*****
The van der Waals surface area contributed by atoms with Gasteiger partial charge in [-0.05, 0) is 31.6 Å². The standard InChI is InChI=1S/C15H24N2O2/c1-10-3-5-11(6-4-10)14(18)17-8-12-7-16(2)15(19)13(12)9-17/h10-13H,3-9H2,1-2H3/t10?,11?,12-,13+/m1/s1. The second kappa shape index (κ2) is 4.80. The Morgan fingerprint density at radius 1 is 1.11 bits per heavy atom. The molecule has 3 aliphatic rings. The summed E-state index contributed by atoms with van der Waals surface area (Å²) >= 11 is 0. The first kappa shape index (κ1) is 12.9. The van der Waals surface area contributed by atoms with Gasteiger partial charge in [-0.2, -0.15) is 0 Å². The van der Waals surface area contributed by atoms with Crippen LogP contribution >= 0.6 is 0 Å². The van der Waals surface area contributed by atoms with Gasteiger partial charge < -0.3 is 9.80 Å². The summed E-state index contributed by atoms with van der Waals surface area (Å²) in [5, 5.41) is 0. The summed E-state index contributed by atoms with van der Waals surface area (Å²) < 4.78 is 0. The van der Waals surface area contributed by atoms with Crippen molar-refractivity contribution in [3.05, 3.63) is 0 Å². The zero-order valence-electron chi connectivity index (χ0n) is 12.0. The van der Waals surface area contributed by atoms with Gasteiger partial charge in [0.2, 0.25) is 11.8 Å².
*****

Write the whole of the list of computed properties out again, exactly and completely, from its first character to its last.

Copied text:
The van der Waals surface area contributed by atoms with Gasteiger partial charge in [-0.05, 0) is 31.6 Å². The standard InChI is InChI=1S/C15H24N2O2/c1-10-3-5-11(6-4-10)14(18)17-8-12-7-16(2)15(19)13(12)9-17/h10-13H,3-9H2,1-2H3/t10?,11?,12-,13+/m1/s1. The second kappa shape index (κ2) is 4.80. The Morgan fingerprint density at radius 1 is 1.11 bits per heavy atom. The molecule has 3 aliphatic rings. The summed E-state index contributed by atoms with van der Waals surface area (Å²) >= 11 is 0. The first kappa shape index (κ1) is 12.9. The van der Waals surface area contributed by atoms with Gasteiger partial charge in [-0.2, -0.15) is 0 Å². The van der Waals surface area contributed by atoms with Crippen LogP contribution >= 0.6 is 0 Å². The van der Waals surface area contributed by atoms with Gasteiger partial charge < -0.3 is 9.80 Å². The summed E-state index contributed by atoms with van der Waals surface area (Å²) in [5, 5.41) is 0. The summed E-state index contributed by atoms with van der Waals surface area (Å²) < 4.78 is 0. The van der Waals surface area contributed by atoms with Crippen molar-refractivity contribution in [3.05, 3.63) is 0 Å². The zero-order valence-electron chi connectivity index (χ0n) is 12.0. The van der Waals surface area contributed by atoms with Gasteiger partial charge in [0.2, 0.25) is 11.8 Å².